TEXT NECK? What You Need To Know …

Those who experience pervasive, uncomfortable symptoms such as neck and shoulder pain, headaches, and numbness and tingling in the arms and hands might be surprised to learn that smartphone use could be the culprit. “Text neck” is caused by poor posture while using handheld devices. The average head weighs about 10 pounds, which puts substantial weight on a neck bent at 60 degrees to read a smartphone screen. While this condition is an epidemic, it’s also preventable. Untreated, this may cause damage to the neck or spine. Here’s what smartphone users need to know about avoiding text neck.

Adjust Posture

The correct way to look at a phone to avoid straining your neck is to hold it at eye level. Your head should be held upright with ears directly above your shoulders. While on a phone call or streaming media, using headphones can help encourage better posture.

Switch to the Desktop

Save long articles to read later at the monitor, where positioning makes users less likely to compromise posture. Instead of checking and replying to emails on the phone, set aside time every day to do so at the desk rather than bending your neck uncomfortably.

Take a Break

It’s called text neck for a reason. Rather than relying on texting alone, reduce symptoms by picking up the phone and calling the recipient for more lengthy conversations. While taking a break, stretch your neck and shoulder muscles to provide relief. Set an alarm on the phone to encourage hourly breaks.

Use Voice Dictation

Take advantage of this smartphone function to dictate messages while holding your head upright. This will help reduce the amount of time spent looking at the screen.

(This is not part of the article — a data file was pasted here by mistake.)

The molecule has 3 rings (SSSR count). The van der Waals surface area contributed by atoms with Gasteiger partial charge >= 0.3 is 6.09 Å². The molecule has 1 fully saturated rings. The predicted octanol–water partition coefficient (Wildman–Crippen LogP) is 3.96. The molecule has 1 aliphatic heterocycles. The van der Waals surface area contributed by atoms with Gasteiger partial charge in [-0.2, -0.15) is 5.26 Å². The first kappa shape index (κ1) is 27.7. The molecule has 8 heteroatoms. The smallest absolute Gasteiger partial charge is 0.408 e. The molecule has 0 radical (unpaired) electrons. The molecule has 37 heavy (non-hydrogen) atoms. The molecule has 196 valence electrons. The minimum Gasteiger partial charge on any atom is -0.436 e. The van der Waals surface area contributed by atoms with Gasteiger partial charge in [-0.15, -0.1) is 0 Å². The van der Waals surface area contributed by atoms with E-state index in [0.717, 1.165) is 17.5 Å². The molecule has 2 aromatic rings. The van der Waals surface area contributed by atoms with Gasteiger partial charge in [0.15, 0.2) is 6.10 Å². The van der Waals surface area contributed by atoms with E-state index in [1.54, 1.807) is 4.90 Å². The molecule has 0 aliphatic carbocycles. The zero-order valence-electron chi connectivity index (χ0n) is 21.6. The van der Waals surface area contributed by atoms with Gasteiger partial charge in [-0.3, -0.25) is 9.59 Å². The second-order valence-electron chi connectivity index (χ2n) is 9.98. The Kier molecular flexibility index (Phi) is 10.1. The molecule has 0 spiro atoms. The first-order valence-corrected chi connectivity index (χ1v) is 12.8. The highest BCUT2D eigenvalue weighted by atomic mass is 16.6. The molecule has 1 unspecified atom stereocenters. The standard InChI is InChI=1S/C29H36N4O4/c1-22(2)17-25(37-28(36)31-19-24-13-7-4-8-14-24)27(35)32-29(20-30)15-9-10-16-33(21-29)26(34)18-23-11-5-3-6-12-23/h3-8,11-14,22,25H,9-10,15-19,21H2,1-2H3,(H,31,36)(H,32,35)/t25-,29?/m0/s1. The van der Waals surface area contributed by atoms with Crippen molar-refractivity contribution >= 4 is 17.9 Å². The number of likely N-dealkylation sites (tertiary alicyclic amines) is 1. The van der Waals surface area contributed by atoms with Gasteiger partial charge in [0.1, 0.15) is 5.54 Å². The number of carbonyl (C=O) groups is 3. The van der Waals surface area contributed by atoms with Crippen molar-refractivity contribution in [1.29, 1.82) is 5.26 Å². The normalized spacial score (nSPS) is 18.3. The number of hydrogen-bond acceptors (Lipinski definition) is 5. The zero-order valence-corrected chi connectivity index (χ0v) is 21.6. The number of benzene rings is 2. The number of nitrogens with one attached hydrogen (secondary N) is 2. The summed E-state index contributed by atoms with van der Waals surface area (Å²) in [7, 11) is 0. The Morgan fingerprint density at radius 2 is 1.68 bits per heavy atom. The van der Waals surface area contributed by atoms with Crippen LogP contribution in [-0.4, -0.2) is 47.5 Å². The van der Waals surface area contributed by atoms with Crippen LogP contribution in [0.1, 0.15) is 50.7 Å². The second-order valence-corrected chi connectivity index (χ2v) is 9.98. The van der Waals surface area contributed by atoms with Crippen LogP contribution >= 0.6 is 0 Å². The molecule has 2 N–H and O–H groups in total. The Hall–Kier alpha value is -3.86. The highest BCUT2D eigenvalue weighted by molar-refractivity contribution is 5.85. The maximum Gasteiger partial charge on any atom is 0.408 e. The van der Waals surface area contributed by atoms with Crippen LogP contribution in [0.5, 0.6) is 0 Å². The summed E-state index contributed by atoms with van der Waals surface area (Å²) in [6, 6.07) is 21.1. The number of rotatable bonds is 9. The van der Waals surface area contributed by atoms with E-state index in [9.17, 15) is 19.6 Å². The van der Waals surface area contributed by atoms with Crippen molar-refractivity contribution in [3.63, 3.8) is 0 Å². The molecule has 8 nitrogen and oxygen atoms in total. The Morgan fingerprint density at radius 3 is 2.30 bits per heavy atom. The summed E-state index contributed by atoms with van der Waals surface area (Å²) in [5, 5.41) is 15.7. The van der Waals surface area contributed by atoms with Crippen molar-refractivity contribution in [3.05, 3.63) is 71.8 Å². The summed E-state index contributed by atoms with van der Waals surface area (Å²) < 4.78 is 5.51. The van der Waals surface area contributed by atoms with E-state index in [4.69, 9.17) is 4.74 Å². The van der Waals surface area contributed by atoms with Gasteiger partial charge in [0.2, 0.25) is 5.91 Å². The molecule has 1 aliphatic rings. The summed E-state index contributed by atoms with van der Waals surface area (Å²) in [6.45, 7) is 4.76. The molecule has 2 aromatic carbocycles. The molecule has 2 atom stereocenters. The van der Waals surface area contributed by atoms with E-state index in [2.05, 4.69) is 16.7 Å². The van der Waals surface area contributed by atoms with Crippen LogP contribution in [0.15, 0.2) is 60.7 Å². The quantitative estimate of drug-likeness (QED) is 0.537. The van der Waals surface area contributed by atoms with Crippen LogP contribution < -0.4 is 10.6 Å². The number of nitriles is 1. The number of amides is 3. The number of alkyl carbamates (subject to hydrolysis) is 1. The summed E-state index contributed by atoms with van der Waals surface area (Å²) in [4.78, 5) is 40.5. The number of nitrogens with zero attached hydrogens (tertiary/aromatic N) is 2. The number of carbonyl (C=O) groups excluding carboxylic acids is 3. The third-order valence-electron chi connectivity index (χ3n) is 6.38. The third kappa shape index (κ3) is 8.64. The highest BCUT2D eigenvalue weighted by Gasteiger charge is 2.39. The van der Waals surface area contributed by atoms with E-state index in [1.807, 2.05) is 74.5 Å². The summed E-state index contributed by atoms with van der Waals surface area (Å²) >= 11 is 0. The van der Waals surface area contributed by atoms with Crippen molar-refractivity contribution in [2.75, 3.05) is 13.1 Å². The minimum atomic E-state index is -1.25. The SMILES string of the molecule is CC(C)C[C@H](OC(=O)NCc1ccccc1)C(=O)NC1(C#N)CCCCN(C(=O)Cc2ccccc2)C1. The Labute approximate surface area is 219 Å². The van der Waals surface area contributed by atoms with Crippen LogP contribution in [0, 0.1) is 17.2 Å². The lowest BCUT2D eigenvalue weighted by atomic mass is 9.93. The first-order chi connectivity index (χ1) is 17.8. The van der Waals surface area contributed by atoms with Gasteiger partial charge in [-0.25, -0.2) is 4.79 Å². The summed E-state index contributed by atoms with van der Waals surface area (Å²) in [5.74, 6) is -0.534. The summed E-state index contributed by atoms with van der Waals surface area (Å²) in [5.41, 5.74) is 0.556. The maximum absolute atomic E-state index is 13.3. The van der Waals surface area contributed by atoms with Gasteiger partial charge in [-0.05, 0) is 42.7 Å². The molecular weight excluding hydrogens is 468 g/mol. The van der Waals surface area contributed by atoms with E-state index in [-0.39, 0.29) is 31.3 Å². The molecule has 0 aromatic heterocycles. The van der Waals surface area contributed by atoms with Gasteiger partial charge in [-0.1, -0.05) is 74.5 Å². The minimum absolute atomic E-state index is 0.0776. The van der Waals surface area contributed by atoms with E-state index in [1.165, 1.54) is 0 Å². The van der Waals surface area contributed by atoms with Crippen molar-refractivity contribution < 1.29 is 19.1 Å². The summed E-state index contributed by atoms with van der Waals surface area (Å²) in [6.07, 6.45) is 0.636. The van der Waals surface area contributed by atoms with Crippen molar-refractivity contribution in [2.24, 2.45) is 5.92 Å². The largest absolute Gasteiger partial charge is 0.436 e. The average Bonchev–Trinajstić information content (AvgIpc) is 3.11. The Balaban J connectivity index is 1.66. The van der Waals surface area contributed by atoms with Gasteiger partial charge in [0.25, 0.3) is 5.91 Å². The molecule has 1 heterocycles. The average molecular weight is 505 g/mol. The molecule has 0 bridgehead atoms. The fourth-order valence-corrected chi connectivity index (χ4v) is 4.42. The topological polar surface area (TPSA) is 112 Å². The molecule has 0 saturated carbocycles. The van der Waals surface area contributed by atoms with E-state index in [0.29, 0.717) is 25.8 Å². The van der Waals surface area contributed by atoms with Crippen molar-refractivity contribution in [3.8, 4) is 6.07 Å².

If you’re struggling with symptoms of text neck you may want to consult with one of our physicians at 360-ORTHOPEDICS. We offer diagnosis and non-invasive treatment of issues that affect the musculoskeletal system. We offer same-day appointments when needed at our three convenient locations. The mission of SOA is to get our patients back on their feet, back to work, back in the game, and back to life.

Like us on FACEBOOK here; Follow us on TWITTER here.

You Might Also Enjoy...

Four Tips for Running Again After an Injury

After a serious injury, you should work closely with an orthopedic doctor to carefully plan a return to running. While limiting activity too much can compromise strength, endurance, and flexibility, getting back to your regular regimen too soon can...

When Should You See a Doctor for Carpal Tunnel Syndrome?

Numbness, weakness, and tingling in the hands often signify carpal tunnel syndrome. Explore these symptoms and the importance of seeking prompt care. Carpal tunnel syndrome results in pain, weakness, tingling, and numbness caused by the compression of...

Three Telltale Signs of an ACL Tear

An ACL tear is a common sports injury that affects the anterior cruciate ligament, which is one of the knee’s main support structures. Damage to the ACL typically results from impact that occurs when you suddenly stop or change direction while playing...

Rehabilitation Exercises After a Hip Replacement

After a hip replacement, you should perform rehabilitation exercises to promote healing and muscle strength. Below is a list of activities that can be beneficial for your recovery after a hip replacement. Quad Sets The quadriceps are muscles that...

Is 360 Orthopedics Open During COVID-19?

It is our goal to keep you informed as to changes and updates regarding the COVID-19 pandemic locally as it affects our business, staff, and patients. 360 Orthopedics is considered a medically essential service and to that end, we continue to serve our...